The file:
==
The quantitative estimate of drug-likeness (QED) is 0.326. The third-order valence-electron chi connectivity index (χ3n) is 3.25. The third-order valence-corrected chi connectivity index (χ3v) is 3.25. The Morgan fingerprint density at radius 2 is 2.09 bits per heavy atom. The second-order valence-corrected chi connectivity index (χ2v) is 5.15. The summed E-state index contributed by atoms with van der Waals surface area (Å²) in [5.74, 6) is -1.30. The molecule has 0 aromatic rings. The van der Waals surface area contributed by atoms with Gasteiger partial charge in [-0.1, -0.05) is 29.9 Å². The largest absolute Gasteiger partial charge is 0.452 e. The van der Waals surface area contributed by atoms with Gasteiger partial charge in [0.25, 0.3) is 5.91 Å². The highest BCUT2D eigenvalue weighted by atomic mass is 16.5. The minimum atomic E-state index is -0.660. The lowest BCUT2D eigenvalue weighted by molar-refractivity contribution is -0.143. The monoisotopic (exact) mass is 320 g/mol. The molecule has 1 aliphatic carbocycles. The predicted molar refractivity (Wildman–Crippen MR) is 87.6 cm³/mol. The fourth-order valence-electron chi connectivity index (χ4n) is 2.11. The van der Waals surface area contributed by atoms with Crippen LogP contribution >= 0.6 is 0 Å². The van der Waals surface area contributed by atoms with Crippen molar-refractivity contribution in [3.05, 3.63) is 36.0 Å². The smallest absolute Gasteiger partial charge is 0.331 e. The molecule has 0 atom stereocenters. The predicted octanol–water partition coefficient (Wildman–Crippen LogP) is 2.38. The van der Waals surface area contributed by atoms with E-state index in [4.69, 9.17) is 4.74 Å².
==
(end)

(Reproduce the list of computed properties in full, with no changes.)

The quantitative estimate of drug-likeness (QED) is 0.326. The third-order valence-electron chi connectivity index (χ3n) is 3.25. The third-order valence-corrected chi connectivity index (χ3v) is 3.25. The Morgan fingerprint density at radius 2 is 2.09 bits per heavy atom. The second-order valence-corrected chi connectivity index (χ2v) is 5.15. The summed E-state index contributed by atoms with van der Waals surface area (Å²) in [5.74, 6) is -1.30. The molecule has 0 aromatic rings. The van der Waals surface area contributed by atoms with Gasteiger partial charge in [-0.1, -0.05) is 29.9 Å². The largest absolute Gasteiger partial charge is 0.452 e. The van der Waals surface area contributed by atoms with Gasteiger partial charge in [0.25, 0.3) is 5.91 Å². The highest BCUT2D eigenvalue weighted by atomic mass is 16.5. The minimum atomic E-state index is -0.660. The lowest BCUT2D eigenvalue weighted by molar-refractivity contribution is -0.143. The monoisotopic (exact) mass is 320 g/mol. The molecule has 1 aliphatic carbocycles. The predicted molar refractivity (Wildman–Crippen MR) is 87.6 cm³/mol. The fourth-order valence-electron chi connectivity index (χ4n) is 2.11. The van der Waals surface area contributed by atoms with Crippen LogP contribution >= 0.6 is 0 Å². The van der Waals surface area contributed by atoms with Crippen molar-refractivity contribution in [3.05, 3.63) is 36.0 Å². The smallest absolute Gasteiger partial charge is 0.331 e. The molecule has 0 atom stereocenters. The predicted octanol–water partition coefficient (Wildman–Crippen LogP) is 2.38. The van der Waals surface area contributed by atoms with E-state index in [4.69, 9.17) is 4.74 Å².